The roof rested on the bucket of the tractor and was brought slowly backwards. The posts were held steady with chains.
Below, the photo presents the illusion that the east shelter is lower than the west shelter. This is because the shelter is 2' wider on the east side.  At the center of the breezeway the angle is even.
One good thing that comes out of doing a project over is the improvements that can be worked in.  When we widened the east shelter 2', it created a 2' opening in the metal roof. Instead of using metal sheeting to extend the roof, clear roofing material was used.    This small area covered in the clear roofing material is a fantastic feature.  If a trap is stretched over the breezeway, the natural light is greatly reduces.  The small area let's sunlight into the structure on the eastside beginning at dawn each day. 
This photo was taking on a cold cloudy morning.
 The sunlight can be seen coming through the clear roofing material.
The open breeze way is beneficial in the warm months.  It provides ventilation and keeps the barn fresh.  In winter we experimented with methods to cover the opening.  A commercial grade AG tarp works the best.
Having the extra space in the goat barn is worth the inconvenience of stretching  a tarp in wet weather.   The area is very open and offers ample room for storage.  We like it.
 Snow enters the area when people do.  
Warm drinking water is being provided.  

This adjustable stall set up let's us change the size and number of stalls easily.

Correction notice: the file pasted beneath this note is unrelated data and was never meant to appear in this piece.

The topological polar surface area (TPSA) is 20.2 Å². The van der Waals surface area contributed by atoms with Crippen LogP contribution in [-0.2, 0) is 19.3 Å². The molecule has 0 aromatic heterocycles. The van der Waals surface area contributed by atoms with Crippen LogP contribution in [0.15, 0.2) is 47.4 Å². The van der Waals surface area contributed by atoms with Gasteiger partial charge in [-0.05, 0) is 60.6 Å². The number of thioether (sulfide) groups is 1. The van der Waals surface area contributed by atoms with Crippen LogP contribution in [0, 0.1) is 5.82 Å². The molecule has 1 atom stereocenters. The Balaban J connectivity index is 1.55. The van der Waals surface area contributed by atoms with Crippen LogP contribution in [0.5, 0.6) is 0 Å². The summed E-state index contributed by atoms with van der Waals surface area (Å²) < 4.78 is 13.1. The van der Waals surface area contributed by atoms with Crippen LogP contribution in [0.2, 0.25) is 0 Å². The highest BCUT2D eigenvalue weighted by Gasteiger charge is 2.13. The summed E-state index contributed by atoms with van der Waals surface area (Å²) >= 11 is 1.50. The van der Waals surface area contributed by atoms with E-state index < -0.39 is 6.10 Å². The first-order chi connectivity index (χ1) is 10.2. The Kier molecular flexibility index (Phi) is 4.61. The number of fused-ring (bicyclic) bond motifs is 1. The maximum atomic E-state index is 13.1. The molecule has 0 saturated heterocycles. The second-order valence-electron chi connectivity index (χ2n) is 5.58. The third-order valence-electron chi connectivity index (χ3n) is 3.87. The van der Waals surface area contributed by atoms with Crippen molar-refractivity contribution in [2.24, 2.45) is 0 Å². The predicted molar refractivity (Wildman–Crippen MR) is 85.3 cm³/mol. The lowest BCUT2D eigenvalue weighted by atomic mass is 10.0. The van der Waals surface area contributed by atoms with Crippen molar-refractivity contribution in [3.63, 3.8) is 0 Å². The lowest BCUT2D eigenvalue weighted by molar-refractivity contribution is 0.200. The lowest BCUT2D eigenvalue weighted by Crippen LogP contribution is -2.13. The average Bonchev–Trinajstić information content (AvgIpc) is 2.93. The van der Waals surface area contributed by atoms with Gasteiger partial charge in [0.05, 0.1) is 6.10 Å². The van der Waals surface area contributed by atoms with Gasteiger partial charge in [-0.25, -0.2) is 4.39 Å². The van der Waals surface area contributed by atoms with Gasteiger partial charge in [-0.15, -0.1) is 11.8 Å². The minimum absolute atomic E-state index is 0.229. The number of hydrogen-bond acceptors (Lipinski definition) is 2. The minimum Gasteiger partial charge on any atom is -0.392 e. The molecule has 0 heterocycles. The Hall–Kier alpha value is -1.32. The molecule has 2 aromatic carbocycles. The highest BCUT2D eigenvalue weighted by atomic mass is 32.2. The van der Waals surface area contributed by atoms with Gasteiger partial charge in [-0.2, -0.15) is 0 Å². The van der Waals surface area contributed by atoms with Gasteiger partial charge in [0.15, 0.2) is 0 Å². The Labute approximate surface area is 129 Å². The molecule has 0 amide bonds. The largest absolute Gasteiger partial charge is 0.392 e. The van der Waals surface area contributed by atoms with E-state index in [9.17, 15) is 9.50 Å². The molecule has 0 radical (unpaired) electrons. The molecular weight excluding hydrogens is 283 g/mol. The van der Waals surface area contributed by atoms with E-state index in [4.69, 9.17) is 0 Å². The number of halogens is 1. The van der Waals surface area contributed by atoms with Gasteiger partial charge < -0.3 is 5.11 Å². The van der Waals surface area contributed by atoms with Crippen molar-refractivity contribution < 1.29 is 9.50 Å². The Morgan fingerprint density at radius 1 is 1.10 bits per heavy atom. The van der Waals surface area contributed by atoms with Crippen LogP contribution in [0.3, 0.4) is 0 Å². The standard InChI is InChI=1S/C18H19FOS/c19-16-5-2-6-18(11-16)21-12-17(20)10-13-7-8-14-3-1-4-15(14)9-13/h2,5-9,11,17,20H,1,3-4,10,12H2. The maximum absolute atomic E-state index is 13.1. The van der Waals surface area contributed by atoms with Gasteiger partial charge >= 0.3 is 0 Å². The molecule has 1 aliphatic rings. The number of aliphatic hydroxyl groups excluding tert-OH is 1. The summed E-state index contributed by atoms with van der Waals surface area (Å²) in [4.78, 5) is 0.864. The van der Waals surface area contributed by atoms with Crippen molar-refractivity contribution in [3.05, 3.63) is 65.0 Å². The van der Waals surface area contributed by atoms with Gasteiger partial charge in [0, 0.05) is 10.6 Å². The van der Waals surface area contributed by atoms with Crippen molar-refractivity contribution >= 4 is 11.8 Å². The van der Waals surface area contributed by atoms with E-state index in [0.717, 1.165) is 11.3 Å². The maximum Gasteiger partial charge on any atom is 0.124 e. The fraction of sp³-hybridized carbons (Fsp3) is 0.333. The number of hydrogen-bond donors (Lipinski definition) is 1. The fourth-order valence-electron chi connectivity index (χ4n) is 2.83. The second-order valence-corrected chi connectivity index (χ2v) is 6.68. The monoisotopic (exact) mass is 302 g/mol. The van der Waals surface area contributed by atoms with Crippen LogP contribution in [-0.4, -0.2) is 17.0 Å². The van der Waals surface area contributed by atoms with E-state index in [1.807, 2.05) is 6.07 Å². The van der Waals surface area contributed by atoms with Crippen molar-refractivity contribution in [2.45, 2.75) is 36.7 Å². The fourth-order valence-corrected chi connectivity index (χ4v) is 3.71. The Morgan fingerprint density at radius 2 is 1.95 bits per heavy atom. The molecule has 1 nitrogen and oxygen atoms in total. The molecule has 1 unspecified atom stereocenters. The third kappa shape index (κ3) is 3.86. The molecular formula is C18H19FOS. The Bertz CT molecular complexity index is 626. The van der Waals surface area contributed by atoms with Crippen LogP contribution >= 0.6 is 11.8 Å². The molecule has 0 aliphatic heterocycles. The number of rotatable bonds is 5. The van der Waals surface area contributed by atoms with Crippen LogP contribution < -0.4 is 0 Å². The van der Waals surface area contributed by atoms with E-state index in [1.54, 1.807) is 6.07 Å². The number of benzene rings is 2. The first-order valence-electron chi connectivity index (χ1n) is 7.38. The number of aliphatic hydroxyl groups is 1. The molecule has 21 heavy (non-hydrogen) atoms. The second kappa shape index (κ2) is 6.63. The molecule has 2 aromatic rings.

Hanging all of the stall gates on the center post allows them to swing in both directions. This makes it possible to change the stall arrangement without moving the existing gates. The open breezeway is 6 1/2' x 11'.  The breezeway can be converted into a stall by moving one 5'  goat panel. This is accomplished using welded goat panels that are rigid.


Gates, feeders, and water containers are positioned for easy access.  Climbing logs and tiny  shelters with climbing tops  are arranged  in the stalls.   These items create  space.            Additional area  for the goats.  Goats love to play when young. 


The gate for the east stall  can swing outward.  This  allows the stall to open directly to the small paddock when the exterior barn door on the east side is open.  


The exterior swing door on the east side of the goat barn was another well thought out feature.  Wind blows consistently from the west and extremely strong south winds are common.  The swing door fulfills two needs;  first the goats may be outside in the paddock area while having access to the barn and second,  it provide us a nicer entrance when the south wind blows.  Should we get a snow deep enough that we would need to dig free the front rolling door, we would have the option of entering                                         through the side door instead.

Someday the goat barn may be repurposed, as may the the hen house.  These plans were made before the structures were built.  It is a part of managing the homestead. For people considering this lifestyle an important fact is, "if you do                          not manage your farm, it will, manage you".  
  Sunrise and morning chores ~ Root Cellar Farm
Joy had triplets!